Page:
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Crowns are restorations which completely cover all the surfaces of a tooth in order to restore its shape, size, and strength.
A crown is recommended when a tooth has been broken down by decay, or has a previous restoration that has fractured and a filling would not adequately solve the problem. If a tooth is cracked, a crown holds the tooth together to seal the cracks preventing further damage. In situations where there is little tooth structure left, a tooth cannot support a large filling. Other reasons for using a crown include: to attach a bridge, protect weak teeth from fracturing, restore fractured teeth or cover badly shaped or discolored teeth. Root canaled teeth are also crowned if a significant amount of the tooth is missing or if the dentist feels that the tooth will last longer by protecting it with the crown.
There are several types of crowns. The dentist and patient will make the decision as to which one is best for patient.
For more information on crowns visit this article: What are Crowns?
POSTERIOR INLAY & ONLAY
In some cases if a patient’s tooth has extensive decay or a deep fracture that compromises the perimeter walls of a tooth, a composite filling might not be strong enough to withstand occlusal forces (normal chewing). Usually in this situation, the dentist will use a crown to restore the compromised teeth. Depending on the extent of the tooth’s deterioration, an inlay or onlay may be an alternative. A crown covers all surfaces of a tooth, whereas inlays and onlays only cover part of the tooth. One benefit of using an inlay or onlay rather than a crown would be that not as much tooth structure has to be removed.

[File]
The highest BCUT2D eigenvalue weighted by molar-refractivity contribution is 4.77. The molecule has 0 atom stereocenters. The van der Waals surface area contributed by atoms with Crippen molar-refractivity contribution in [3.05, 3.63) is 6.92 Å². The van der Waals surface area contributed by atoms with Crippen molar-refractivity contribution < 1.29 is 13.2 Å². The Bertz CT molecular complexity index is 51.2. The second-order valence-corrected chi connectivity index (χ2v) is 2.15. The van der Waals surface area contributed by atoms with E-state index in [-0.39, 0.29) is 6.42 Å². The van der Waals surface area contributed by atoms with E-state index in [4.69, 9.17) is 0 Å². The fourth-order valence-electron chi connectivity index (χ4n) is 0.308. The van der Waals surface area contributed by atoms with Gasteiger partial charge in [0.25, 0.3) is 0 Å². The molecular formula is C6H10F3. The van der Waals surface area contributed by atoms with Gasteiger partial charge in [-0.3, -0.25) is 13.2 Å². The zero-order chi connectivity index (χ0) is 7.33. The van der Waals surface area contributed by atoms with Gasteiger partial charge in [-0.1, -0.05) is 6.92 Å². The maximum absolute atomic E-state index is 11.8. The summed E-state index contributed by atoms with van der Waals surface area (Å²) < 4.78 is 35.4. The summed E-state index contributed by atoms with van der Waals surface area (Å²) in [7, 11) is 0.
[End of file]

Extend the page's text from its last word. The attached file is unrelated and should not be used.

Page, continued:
An inlay is a restoration (filling) consisting of porcelain or metallic gold that is bonded on the tooth to restore the beauty, durability, and function of the tooth. Similar to fillings, inlays are custom-made to fit the cavity in your tooth and are usually the same color as the tooth or gold. When an inlay is used, the tooth-to-restoration margin may be finished and polished to such a super-fine line of contact that the chances of decay returning are almost impossible. While these restorations might cost more than the price of direct restorations, the superiority of an inlay in terms of resistance to occlusal forces, protection against recurrent decay, precision of fabrication, marginal integrity, proper contouring for gingival (tissue) health, and ease of cleansing offers an excellent alternative to the direct restoration
An onlay is the same as an inlay, except that it is used for more substantial reconstruction. An onlay extends farther than an inlay to replace a cusp. The onlay allows for conservation of tooth structure when the only alternative is to totally eliminate cusps and perimeter walls for restoration with a crown. Similar to an inlay, an onlay is an indirect restoration which incorporates a cusp or cusps by covering or onlaying the missing cusps. All of the benefits of an inlay are present in the onlay restoration.